Information overload: Is it time for a data diet?

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Step Away From the Internet

Fowler uses an RSS feed to keep on top of about a dozen sources from tech news, and to follow a local newspaper columnist who often writes about Constellation Energy. But he doesn't check them daily, and he purposefully limits the number he follows because much of the news gets repeated. "Less is more, at least for me," he says.

The less-is-more mantra may be the key to combating information overload. Mark Hurst, author of Bit Literacy (Good Experience Press, 2007), says technology tools simply can't scale up to the amount of information coming at us. So rather than using an RSS feed to subscribe to 200 blogs, he says, why not identify the three or four top blogs you really want to read each day and read them? It takes mental discipline to resist the rest, but it enables you to "get to zero" — the point where there's nothing pending in your in-box.

"If overload is the problem, the solution is to unload," Hurst says.

The urge to unload may be taking hold. The blog lists 21 tips to deal with information overload, including forsaking forums and having a Web-free day. There are even life coaches who specialize in reducing such overload.

For Borsch, mental discipline means he unsubscribes from any blog that is no longer adding value. And when he needs to concentrate on work, he closes down instant messaging, Skype and e-mail, turns off Twirl (the Twitter desktop client), and tries not to think about what he's missing.

Mental discipline is especially important when it comes to e-mail. Many people feel compelled to check e-mail throughout the day and to respond immediately to what comes in. "You can be on deadline, and one of your friends sends you a random note that you could read two hours later, but knowing it's there disrupts you," Eichhorn says.

He offers a solution: "Just because someone sent you something doesn't mean you have to read it. Thinking that way is empowering."

The same goes for RSS feeds. Although Eichhorn loves RSS and monitors 300 to 400 feeds via a reader called Sharpreader, he calls it an incredible distraction. He estimates that he gets 2,000 to 3,000 items per day and reads about one out of 20. His advice: Choose specific times throughout the day to check e-mail and read your feed. Otherwise, he says, you could lose an entire day in the ether.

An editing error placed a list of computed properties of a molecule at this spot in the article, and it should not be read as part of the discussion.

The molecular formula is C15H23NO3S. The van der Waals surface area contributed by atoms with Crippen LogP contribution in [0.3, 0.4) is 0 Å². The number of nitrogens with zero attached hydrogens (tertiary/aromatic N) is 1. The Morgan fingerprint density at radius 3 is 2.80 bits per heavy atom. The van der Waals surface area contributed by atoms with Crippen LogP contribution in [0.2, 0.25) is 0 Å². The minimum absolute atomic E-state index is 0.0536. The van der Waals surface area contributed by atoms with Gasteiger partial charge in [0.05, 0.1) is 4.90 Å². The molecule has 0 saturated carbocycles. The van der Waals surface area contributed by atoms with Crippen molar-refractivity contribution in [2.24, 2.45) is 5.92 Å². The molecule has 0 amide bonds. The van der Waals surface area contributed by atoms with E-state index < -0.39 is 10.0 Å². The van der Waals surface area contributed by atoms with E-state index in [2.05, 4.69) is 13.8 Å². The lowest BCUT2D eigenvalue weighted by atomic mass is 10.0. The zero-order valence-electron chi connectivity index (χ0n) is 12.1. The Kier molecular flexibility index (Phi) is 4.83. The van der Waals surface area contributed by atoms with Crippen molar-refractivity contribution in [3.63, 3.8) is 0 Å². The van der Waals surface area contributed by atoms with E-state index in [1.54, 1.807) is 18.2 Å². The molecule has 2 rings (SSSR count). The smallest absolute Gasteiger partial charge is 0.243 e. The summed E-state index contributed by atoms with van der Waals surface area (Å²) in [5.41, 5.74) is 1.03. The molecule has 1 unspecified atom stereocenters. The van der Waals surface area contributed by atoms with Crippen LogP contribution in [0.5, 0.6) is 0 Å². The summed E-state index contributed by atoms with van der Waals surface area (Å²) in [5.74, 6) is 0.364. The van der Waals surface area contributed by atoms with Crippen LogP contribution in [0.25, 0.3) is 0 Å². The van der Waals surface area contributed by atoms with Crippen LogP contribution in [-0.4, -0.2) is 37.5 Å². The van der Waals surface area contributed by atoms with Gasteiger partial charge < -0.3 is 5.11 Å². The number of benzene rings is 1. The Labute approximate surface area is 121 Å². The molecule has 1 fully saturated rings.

Fowler says he gets 1,500 e-mails per day at work, thanks in part to co- workers mailing to distribution lists. Handling this requires setting up rules and filters through the e-mail system itself, he says, but he'd like to see these types of features become more intuitive.

"We'd be far more efficient if we taught people to direct the message to the person who could best handle the inquiry," he says. But Fowler admits that in a global company that operates around the clock, that person is not always easy to pinpoint.

Fowler has come to like Twitter, which limits messages to 140 characters. He mainly uses it to stay connected with other people via his group distribution list and to stay abreast of their activities. However, services such as CNN also broadcast news on Twitter, and some industry leaders have begun using it to communicate updates at conferences and boot camps. "The reason I like it is that it's short," Fowler says. "I don't have time for a novel; 140 characters is my attention span."

Eichhorn agrees that following Twitter is becoming more important. Originally, he says, the idea was "What are you doing?" but it has evolved to, "What are you thinking?"

Information overload is not going away, and organizations will need to find ways to deal with it, particularly when it comes to determining which sources are considered reliable, says David Newman, an analyst at Gartner Inc.

"I don't think we understand how bad it's going to get, especially as more young people come into the workplace and are used to using these sources in their personal lives," he says. "We can't put our head in the sand about this."

Brandel is a Computerworld contributing writer in Newton, Mass. Contact her at

This version of this story appeared in Computerworld's print edition.

Copyright © 2008 IDG Communications, Inc.

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